Time, as we experience it, may be no more (nor, I suppose, no less) than a function of thermodynamics – albeit understood at a quantum scale. The deterioration of our sidewalk and the slow death of our elm tree assure us that time is passing. In fact, what is happening is not that time is passing but that entropy is increasing. We experience the increase in entropy as time proceeding from past to present to future, but that is just an illusion, just as our sense of place is an illusion.
But why does thermodynamics work the way it does? Imagine that we have two objects, one hot and one cold. Why is it that, when they interreact, heat is conducted to the cold object, rather than cold being conducted to the hot object? Or why doesn’t the hot object get hotter and the cold object colder?
In classical physics the second law of thermodynamics (which we will all remember from that high school physics class we got a C- in) requires that entropy – the state of disorder – can never decrease, but only increase.
Let’s pause here to emphasize that entropy is a confusing concept. “Low” entropy doesn’t mean order is weak, it means order is strong. “High” entropy doesn’t mean disorder is weak, it means disorder is strong. It sounds backwards, at least to me, but that’s probably why I got a C- in physics.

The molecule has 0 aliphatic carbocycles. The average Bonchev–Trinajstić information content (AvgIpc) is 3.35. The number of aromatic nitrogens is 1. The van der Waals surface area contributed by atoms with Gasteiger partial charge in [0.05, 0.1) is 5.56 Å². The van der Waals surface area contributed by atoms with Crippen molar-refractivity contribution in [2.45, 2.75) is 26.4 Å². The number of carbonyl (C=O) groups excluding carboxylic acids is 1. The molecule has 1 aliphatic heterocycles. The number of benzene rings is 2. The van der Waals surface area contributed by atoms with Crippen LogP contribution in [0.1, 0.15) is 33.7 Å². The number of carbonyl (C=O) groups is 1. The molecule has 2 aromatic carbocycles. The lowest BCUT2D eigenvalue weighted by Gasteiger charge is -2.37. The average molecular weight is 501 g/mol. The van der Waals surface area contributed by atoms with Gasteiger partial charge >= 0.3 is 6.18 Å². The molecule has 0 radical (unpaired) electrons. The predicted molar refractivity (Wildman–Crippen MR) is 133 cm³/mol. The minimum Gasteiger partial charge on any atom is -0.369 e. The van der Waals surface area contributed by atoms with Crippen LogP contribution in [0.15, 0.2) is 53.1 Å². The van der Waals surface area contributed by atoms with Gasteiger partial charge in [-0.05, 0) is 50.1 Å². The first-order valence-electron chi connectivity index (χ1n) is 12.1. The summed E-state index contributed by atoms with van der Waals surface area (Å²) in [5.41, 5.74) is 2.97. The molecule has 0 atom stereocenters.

In other words, everything, including sidewalks and elm trees and us, proceeds from a state of more order (low entropy) to a state of less order (high entropy) until thermodynamic equilibrium is reached and entropy is at its highest. As a result, heat (low entropy) is always conducted to cold (high entropy). The second law is, in classical physics, an iron law that prevails at all times and in all places.
But when we leave classical physics behind and move to the quantum world – that is, the real world – things change. The laws of thermodynamics are no longer iron laws, but only suggestions – statements of probability.
We know that “heat” is a function of the speed of the molecules in an object. Because molecules in a hot object are moving very fast, the chance that they will collide with the dawdling molecules in a cold object is very high, rather than the other way around. But that’s just a probability, like most everything else in the quantum world.
It’s statistically possible, though unlikely (cf., Feynman, above), that the slower-moving molecules could prevail. And given the vastness of the universe and the incalculable number of molecular collisions happening every instant over the course of billions of years, it has to be the case that there are many, many instances across the universe of time moving backwards or sideways or in one of the many other directions time can take, rather than forward.
We don’t experience these other directions of time because we exist at a huge macro level, far removed from the micro level at which reality operates. The extreme scarcity of examples of time moving in any direction except forward suggests the possibility that non-forward examples are simply subsumed by the forward examples that predominate at our macro scale, even though they may be common at quantum scale.
Next up: On Consciousness, Part IV